Celebrate Bank Transfer Day on Long Island

Bank Transfer Day, November 5th, is on a Saturday. So, if you can get yourself into the city, to gather with the masses at Occupy Wall Street who support this, please do. Though, if you want to stay closer to home, there are also Long Island events. My favorite one is the occupation in Patchogue. -Kimberly Wilder

An Occupy image from NYC

Occupy Patchogue
Bank Transfer Day
Saturday, November 5, 2011

Time: Sat from 12 noon to 3pm*
Location: The square at “Capital One Plaza” in front of Capital One Bank & across from CHASE
(It is also across from the Congregational Church)
*This is an ongoing occupation, with hours every weekday evening and weekend day.

We will be there Saturday from 12-3pm, same spot, in front of Capital One Bank & across from CHASE. We will be trying to engage people in conversations, encouraging them to move their accounts. We have been educating people & handing out info all week. On November 5th, we also will have hand-outs of letters to give to the teller or Customer Service Rep to close your account & the reason why you are doing so. (The letter is coming via Occupy Wall St). – Occupy Patchogue

Occupy Patchogue FaceBook page: here.
A fans FaceBook photos of Occupy Patchogue: here.

For the all-day workshops and opportunities at
Liberty Square in NYC for Nov 5th,
see the OWS calendar item: here.

To celebrate Bank Transfer Day in NYC
with Reverend Billy, see details: here.

Article at The Washington Independent with
tax numbers and what banks give to and take from
the US government: here.

Article at ThinkProgress about 650,000
new credit union members!: here.

___________________________

Credit unions are unique because they are not-for-profit, democratically controlled, member-owned cooperatives. -Credit Union National Association

Below are some links to help you find a
credit union or local, community bank near you.
Don’t forget to use your local credit union for
checking, mortgages, and loans!

USA: www.findacreditunion.com
Canada: www.locator.cucentral.com
UK: www.findyourcreditunion.co.uk
Local bank or credit union: www.moveyourmoneyproject.org

For a story about how November 5, 2011 came to be “Bank Transfer Day”, go to CNBC: here.

To follow these movements on Twitter, find the following hashtags: #ows #BankTransferDay #OccupyTheBanks.

Below are some valuable tips from Co-op America on “breaking up with your mega-bank.”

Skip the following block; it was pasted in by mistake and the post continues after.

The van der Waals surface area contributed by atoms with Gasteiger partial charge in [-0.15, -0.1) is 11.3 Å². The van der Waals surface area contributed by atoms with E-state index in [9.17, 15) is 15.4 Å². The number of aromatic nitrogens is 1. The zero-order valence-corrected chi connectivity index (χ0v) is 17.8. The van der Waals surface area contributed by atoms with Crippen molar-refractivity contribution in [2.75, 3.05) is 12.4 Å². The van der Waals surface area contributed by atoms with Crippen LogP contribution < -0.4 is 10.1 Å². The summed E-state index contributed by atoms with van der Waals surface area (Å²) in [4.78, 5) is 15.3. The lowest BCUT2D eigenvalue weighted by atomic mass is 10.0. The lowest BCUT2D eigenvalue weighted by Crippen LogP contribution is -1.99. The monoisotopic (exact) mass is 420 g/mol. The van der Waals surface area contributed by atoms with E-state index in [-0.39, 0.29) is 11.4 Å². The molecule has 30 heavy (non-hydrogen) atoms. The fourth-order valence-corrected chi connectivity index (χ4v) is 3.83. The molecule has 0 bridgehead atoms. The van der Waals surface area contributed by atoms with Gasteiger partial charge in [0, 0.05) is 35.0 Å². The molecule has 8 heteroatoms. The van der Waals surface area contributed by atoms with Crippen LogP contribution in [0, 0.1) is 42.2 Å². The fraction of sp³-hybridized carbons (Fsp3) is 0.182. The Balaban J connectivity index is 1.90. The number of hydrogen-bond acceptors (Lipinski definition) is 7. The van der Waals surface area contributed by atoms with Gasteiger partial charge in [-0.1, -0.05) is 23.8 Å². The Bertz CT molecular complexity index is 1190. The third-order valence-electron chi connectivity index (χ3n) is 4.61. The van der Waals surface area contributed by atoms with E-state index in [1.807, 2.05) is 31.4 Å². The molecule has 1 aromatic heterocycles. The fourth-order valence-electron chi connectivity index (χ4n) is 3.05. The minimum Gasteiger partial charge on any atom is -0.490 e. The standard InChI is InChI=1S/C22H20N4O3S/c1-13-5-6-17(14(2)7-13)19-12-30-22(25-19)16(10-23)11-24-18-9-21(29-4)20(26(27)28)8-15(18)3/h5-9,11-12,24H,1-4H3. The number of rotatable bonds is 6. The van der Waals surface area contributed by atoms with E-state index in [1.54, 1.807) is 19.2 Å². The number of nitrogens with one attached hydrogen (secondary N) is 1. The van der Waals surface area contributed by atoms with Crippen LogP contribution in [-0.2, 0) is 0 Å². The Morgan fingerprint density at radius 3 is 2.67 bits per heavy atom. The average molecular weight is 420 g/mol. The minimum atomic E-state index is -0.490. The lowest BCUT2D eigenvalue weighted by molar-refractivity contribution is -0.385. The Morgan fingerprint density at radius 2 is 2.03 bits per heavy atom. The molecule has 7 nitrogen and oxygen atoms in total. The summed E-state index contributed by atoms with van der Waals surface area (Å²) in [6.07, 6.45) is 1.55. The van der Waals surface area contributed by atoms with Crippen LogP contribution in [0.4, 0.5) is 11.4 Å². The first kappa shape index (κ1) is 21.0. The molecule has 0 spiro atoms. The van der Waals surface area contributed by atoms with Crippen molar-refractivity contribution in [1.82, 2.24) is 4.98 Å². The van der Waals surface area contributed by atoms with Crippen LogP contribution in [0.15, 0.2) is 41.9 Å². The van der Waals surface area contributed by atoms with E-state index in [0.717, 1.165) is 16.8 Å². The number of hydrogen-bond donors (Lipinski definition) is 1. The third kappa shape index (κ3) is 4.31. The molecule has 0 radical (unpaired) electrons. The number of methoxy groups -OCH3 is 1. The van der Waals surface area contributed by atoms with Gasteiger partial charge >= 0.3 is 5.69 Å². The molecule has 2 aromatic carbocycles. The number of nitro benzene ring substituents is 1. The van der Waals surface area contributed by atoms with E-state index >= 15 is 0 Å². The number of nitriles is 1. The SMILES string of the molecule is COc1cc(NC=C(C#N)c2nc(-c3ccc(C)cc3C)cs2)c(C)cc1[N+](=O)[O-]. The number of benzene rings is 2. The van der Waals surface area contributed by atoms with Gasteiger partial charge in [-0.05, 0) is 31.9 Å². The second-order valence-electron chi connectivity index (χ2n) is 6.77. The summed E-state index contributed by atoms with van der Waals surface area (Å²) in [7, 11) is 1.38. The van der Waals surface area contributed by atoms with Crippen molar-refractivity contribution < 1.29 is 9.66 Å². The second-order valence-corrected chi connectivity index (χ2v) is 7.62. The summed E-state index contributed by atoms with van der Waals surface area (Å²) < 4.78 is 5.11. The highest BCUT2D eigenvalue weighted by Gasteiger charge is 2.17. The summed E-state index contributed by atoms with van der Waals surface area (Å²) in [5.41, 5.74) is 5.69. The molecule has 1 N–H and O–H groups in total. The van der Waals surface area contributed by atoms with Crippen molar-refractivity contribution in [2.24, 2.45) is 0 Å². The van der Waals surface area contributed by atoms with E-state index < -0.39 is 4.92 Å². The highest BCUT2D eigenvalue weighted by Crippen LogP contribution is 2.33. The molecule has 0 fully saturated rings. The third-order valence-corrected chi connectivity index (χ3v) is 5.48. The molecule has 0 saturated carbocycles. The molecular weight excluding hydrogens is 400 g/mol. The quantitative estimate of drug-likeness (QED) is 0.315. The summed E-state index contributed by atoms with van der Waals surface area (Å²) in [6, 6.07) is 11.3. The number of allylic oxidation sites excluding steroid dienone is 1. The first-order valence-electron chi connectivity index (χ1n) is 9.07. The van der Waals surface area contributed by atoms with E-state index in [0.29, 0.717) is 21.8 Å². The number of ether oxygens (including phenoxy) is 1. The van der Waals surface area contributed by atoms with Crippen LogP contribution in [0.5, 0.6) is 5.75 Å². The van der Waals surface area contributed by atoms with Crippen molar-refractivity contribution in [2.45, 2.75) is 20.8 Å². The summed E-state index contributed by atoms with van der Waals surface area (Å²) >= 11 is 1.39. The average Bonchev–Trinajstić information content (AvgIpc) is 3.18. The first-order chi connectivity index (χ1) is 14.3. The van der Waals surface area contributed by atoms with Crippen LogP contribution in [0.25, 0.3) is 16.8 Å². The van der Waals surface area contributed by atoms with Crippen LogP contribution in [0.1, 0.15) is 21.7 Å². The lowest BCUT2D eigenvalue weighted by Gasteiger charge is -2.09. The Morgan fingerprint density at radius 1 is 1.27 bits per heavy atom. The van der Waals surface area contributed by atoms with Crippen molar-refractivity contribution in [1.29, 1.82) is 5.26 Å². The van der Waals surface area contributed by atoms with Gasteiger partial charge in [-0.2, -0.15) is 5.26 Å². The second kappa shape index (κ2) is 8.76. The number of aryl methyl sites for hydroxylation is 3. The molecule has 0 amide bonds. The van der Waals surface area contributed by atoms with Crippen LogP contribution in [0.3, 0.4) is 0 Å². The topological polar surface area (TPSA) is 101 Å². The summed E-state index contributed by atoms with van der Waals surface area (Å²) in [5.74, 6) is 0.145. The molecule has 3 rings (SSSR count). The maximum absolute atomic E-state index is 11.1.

1. Open new checking and savings accounts — Close your old mega-bank accounts, and find a new community development bank or credit union that matches your values better. Find your new community bank or credit union (for either your personal or business accounts) on page 20 of the clickable online version of our Community Investing Guide. Find more options via the Community Development Bankers’ Association (www.cdbanks.org) and the Federation of Community Development Credit Unions (www.cdcu.coop). Remember to tell your old bank why you left.

2. Find a greener credit card — Cut up your mega-bank credit cards and mail them back to the bank with a note about why you’re leaving. Find greener credit card options affiliated with community development banks. The Green America credit card helps support our green economy programs. Other greener credit cards support local permaculture projects, protect thebioregion of the Pacific Northwest, or support carbon offset programs. (Find a list of greener credit cards in this article from the Green American.)

3. Get your faith community involved — If you have influence over how your faith community or other community group does its banking, you can encourage them to also break up with their mega-bank, and shift their institutional banking to a community development institution. Our allies the Forum for Sustainable and Responsible Investing offer a free downloadable toolkit (scroll down the page to find it).

4. Get your alma mater involved — The Responsible Endowment Coalition’s “Move Your Money” Campaign provides resources and a handbook for shifting your college or university toward community development banking and investing.

5. Find a new financial planner — If you use a financial planner that does not offer socially responsible options, investigate your options from more responsible financial networks like First Affirmative Financial Network or Progressive Asset Management. Or search for a financial planner near you at our GreenPages.org.

6. Invest in responsible mutual funds and loan funds — Find options with a special emphasis on strengthening local communities beginning on page 21 of our clickable online Community Investing Guide, or search for other responsible mutual funds at ourGreenPages.org.

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